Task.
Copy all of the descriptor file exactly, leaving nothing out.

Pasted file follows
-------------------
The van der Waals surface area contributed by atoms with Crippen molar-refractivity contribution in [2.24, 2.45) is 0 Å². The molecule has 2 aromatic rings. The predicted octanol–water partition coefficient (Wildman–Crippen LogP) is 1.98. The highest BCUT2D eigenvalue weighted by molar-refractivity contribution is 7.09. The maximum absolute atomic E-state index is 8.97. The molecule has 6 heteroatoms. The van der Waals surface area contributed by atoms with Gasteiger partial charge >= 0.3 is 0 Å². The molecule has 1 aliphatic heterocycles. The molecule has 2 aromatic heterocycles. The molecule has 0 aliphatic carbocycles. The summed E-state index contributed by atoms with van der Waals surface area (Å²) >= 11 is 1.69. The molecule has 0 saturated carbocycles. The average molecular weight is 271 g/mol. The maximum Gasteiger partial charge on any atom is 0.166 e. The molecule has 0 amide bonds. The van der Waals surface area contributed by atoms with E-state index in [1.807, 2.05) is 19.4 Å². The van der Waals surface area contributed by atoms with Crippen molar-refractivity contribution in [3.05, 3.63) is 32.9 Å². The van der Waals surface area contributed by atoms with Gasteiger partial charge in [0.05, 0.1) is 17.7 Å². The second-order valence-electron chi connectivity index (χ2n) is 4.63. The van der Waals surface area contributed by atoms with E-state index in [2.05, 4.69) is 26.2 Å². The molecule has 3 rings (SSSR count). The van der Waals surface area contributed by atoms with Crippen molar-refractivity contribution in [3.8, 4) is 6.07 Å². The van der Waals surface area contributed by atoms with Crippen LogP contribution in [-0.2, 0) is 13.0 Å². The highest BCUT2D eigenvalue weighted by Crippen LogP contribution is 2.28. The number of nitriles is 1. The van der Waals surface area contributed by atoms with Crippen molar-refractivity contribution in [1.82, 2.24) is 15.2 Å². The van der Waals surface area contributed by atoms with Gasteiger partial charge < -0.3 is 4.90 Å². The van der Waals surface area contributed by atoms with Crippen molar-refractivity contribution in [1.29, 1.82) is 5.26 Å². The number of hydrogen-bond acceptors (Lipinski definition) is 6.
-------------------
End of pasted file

The van der Waals surface area contributed by atoms with Crippen molar-refractivity contribution in [2.24, 2.45) is 0 Å². The molecule has 2 aromatic rings. The predicted octanol–water partition coefficient (Wildman–Crippen LogP) is 1.98. The highest BCUT2D eigenvalue weighted by molar-refractivity contribution is 7.09. The maximum absolute atomic E-state index is 8.97. The molecule has 6 heteroatoms. The van der Waals surface area contributed by atoms with Gasteiger partial charge >= 0.3 is 0 Å². The molecule has 1 aliphatic heterocycles. The molecule has 2 aromatic heterocycles. The molecule has 0 aliphatic carbocycles. The summed E-state index contributed by atoms with van der Waals surface area (Å²) >= 11 is 1.69. The molecule has 0 saturated carbocycles. The average molecular weight is 271 g/mol. The maximum Gasteiger partial charge on any atom is 0.166 e. The molecule has 0 amide bonds. The van der Waals surface area contributed by atoms with E-state index in [1.807, 2.05) is 19.4 Å². The van der Waals surface area contributed by atoms with Crippen molar-refractivity contribution in [3.05, 3.63) is 32.9 Å². The van der Waals surface area contributed by atoms with Gasteiger partial charge in [0.05, 0.1) is 17.7 Å². The second-order valence-electron chi connectivity index (χ2n) is 4.63. The van der Waals surface area contributed by atoms with E-state index in [2.05, 4.69) is 26.2 Å². The molecule has 3 rings (SSSR count). The van der Waals surface area contributed by atoms with Crippen molar-refractivity contribution in [3.8, 4) is 6.07 Å². The van der Waals surface area contributed by atoms with Crippen LogP contribution in [-0.2, 0) is 13.0 Å². The highest BCUT2D eigenvalue weighted by Crippen LogP contribution is 2.28. The number of nitriles is 1. The van der Waals surface area contributed by atoms with Crippen molar-refractivity contribution in [1.82, 2.24) is 15.2 Å². The van der Waals surface area contributed by atoms with Gasteiger partial charge < -0.3 is 4.90 Å². The van der Waals surface area contributed by atoms with Crippen molar-refractivity contribution in [1.29, 1.82) is 5.26 Å². The number of hydrogen-bond acceptors (Lipinski definition) is 6.